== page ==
Backtracking towards a Transformative Rizal Curriculum, pp. 9 of 11

Philippine history education does nothing to repair our current concept of citizenship, so harmful to democracy. Stemming from the so-called “nationalist” school of Philippine historiography from the 1970s (Schumacher, 2008), the official historical narrative gives the impression that the nation emerged “as a matter of course—the way for instance a seed eventually becomes a tree” (Dumol & Camposano, 2018, p. 18). It ignores the concrete economic, social, and cultural conditions that made a national identity possible among individuals of diverse ethnicities (Dumol & Camposano, 2018). Treating the nation as a historical and cultural given (Dumol & Camposano, 2018) that existed even before Spanish colonization, the narrative reduces Philippine history to the simplistic story of an already united Filipino people reclaiming an independence that had been seized by foreign oppressors. The climax of this narrative is the 1898 Philippine Revolution, through which the Philippines gains her independence from Spain. Ironically, Rizal, who had died two years before and had opposed revolution, has been claimed as its inspiration, diminishing him in Philippine history as the mascot for the Philippine Revolution.

The national narrative holds consequences for Filipino identity and citizenship and, ultimately, for the nation. John N. Schumacher (2008), one of the most prominent historians of the Philippines, criticizes “nationalist” history thus: “Reconstructing a Filipino past . . . on false pretenses can do nothing to build a sense of national identity, much less offer guidance for the present or future” (p. 13). With the narrative’s primordial representation of the nation, the Philippines becomes a static entity, denying modern Filipino citizens any active role in its formation. Furthermore, the narrative encourages us to build an identity on a series of revolts and rebellions, a legacy that is difficult to live out as modern citizenship. Philippine history education, therefore, promotes a notion of citizenship that is sterile and inactive, leaving patron-client relations to continue festering in Philippine democracy.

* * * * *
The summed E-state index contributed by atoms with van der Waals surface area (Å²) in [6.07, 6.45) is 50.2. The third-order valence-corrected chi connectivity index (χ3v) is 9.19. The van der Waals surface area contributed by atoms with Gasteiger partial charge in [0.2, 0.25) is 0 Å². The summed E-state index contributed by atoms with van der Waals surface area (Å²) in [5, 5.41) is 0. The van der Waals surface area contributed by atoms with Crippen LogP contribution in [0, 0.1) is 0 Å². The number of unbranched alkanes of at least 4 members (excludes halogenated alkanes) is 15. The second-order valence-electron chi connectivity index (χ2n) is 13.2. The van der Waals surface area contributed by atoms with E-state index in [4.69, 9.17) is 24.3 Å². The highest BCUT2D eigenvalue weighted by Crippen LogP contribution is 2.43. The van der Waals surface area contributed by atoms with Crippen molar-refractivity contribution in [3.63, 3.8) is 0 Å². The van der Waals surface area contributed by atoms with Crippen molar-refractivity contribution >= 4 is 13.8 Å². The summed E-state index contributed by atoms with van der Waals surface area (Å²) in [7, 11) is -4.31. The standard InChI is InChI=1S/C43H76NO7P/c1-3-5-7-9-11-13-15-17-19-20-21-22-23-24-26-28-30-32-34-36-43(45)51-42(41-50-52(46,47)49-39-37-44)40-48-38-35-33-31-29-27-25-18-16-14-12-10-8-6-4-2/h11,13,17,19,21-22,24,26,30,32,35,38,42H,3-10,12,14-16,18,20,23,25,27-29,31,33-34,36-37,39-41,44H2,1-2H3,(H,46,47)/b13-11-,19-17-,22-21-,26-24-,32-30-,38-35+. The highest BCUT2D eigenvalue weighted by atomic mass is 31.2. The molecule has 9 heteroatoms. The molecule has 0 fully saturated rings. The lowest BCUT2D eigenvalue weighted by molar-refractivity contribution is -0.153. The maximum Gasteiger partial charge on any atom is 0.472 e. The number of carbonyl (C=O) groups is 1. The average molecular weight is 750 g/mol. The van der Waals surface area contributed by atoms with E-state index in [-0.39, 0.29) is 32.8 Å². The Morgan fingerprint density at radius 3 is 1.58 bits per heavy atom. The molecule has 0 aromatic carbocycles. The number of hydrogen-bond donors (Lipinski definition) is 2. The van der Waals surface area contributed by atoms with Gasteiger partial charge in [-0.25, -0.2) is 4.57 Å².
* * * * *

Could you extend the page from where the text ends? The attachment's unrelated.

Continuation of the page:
Returning to Professor Dumol’s Rizal curriculum, the course’s primary form of counterhegemonic action is to challenge the current historical narrative. In doing so, it provides fresh soil in which new ideas of Filipino nationhood and citizenship may grow.

As demonstrated by my personal experience, the course questioned the narrative on three points: First, by continually situating Rizal’s contributions in the nineteenth-century colonial context, the curriculum taught us that the nation is a work in progress that citizens at every age have the responsibility to mold. Second, by allowing us to reflect on the Noli’s social cancer, the curriculum forced us to reconsider the national narrative’s viewpoint that foreign oppressors were the Filipinos’ sole obstacle to independence. We were encouraged instead to contemplate our own defects as a people so that we could amend our understanding of Filipino citizenship to building ties with compatriots and working towards the common good. Third, the course clarified Rizal’s political thought and effectively overturned his reputation as the inspiration behind the Philippine Revolution. For Professor Dumol’s students, Rizal, as national hero of the Philippines, became a paragon of civic virtue rather than a symbol of revolution. 

By challenging these points in our national narrative, Professor Dumol’s Rizal curriculum cultivates in Filipinos a deeper notion of nationhood and citizenship through which a new social vision may materialize: a society where individuals have learned to love the common good above their ties to an immediate few. My own experience has proven the transformation this curriculum is capable of producing. By promoting this social vision, the course labors to dismantle the feudalistic conditions that allow relations of power and exploitation to prevail in the Philippines. Ultimately, it encourages the building of a civil society upon which a functioning democracy may be erected.

An Inspiring Quote

"[Open-mindedness] includes an active desire to listen to more sides than one; to give heed to facts from whatever source they come; to give full attention to alternative possibilities; to recognize the possibility of error even in the beliefs that are dearest to us."

~ John Dewey, How We Think

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